We are busy professionals in our early 40’s with two children and we know that it’s time to buy that first investment property to secure our retirement. We’ve worked hard, paid off the mortgage on our primary residence and purchased a summer cottage. Now we want to buy an investment property and would love some help determining what the best type of property is to buy.
   
   
  Like many Canadians, we were taught to work hard and pay off the mortgage on our primary residence. That’s exactly what Sean and Andrea did and what a tremendous accomplishment that is. However, even with their mortgage paid off, they still have property taxes, insurance and utilities to pay. Plus the rate of return going forward is now based on “if and when the market appreciates.” Otherwise, they just have dead equity.

By working hard and paying off their mortgage, they have put themselves in an ideal position to have their equity work for them. By refinancing their home with a new mortgage and using that money for a down payment on an investment property, their tenants will pay off their new mortgage, not them. Sean and Andrea will be working smarter, not harder.

By using a safe level of leverage, they can use some of the equity in their home to invest in income producing real estate. Finding the right investment property is essential for the plan to succeed.
   
   
  Couple, married, 2 children, looking for a better retirement vehicle.  
   
   
  They understand that real estate as their retirement vehicle can outperform an RRSP retirement plan. They tried working with several Realtors who were referred to them. Unfortunately, they were receiving mixed messages and weak investment advice.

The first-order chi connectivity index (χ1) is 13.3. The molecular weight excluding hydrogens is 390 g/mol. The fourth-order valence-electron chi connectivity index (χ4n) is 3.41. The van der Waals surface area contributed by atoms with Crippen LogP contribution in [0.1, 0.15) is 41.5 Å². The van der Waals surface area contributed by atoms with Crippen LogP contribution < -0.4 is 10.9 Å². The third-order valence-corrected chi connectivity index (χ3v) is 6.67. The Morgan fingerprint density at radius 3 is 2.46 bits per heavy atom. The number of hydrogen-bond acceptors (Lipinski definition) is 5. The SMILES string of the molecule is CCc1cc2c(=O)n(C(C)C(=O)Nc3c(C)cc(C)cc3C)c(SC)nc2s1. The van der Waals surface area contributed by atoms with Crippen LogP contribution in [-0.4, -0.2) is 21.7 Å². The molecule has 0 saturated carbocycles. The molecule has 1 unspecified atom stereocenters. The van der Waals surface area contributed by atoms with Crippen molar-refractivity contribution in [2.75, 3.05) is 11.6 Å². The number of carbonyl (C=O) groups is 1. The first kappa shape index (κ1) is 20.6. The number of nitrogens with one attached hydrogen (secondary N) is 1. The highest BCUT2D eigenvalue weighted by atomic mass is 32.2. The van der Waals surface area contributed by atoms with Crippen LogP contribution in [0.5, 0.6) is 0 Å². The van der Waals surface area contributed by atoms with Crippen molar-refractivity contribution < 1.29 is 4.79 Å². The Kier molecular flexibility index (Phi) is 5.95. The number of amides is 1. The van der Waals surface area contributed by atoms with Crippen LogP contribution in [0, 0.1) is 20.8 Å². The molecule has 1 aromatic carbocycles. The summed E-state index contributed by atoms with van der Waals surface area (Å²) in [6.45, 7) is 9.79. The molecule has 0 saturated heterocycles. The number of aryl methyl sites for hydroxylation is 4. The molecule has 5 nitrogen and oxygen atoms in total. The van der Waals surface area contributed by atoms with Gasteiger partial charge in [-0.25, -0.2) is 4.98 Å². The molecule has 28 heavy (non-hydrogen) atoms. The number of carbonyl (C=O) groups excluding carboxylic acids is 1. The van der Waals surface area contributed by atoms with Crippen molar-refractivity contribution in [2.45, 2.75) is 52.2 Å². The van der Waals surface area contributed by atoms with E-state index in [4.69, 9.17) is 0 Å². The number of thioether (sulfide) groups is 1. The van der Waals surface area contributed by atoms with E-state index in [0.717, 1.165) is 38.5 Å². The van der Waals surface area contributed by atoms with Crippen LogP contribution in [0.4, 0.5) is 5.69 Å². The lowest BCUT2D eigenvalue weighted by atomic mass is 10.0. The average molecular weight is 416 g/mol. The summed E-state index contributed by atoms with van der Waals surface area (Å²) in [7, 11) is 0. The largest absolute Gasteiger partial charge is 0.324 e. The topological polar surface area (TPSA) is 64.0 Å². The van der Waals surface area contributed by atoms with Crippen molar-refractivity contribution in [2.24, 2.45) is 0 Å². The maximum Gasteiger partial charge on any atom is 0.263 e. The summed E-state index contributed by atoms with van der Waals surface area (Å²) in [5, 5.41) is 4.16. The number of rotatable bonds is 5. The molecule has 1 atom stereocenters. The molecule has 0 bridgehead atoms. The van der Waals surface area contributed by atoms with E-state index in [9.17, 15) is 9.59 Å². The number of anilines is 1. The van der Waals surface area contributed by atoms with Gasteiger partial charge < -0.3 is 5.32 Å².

Assess their situation, skills and resources, and guide them in the right direction in order to meet their investment objectives. Find the right Investment Realtor to help them.
   
   
  Establish a retirement plan based on real estate (not RRSP’s), so that they can control their own retirement plan and income while enjoying their current lifestyle.
   
 
  Household income $105K/yr, $40K in RRSP’s, $30K in savings, $0K credit card debt.
   
   
  Principal Residence: $325K value w/ $0K mrtg, cashflow = (-$400)/mo PITI RRSP Investments $40K = 0.1% Average return per year for past 4 years
   
   
  They have good income, great credit, no personal debt, they have researched investment areas and looked at several properties close to where they live in Ontario already.

Like many new investors, Sean and Andrea wanted to know the best city to invest in. REIN’s (Real Estate Investment Network) produces a provincial annual research report of the Top 10 Cities to invest in. The reports are very thorough, detailed and one of the best summaries of research in Canada that an investor can use when considering a long- term investment portfolio.

The challenge is that many inexperienced investors use the reports like a “hot stock pick.” In other words, they assume that if they buy real estate in the #1 city, they will automatically realize a profit that will be higher than the #2 city. #2 being higher than 3 and so on. This is simply not the case. Selecting a good area to invest in is just the beginning.

Other considerations include the actual neighbourhood, the physical property in terms of age, style, layout and zoning. The initial price per unit as well as the operating costs associated within that area and within each unit will impact the bottom line. Renovations, ongoing maintenance costs, managing an asset close by versus the cost associated with managing an asset within another province are all expenses to consider.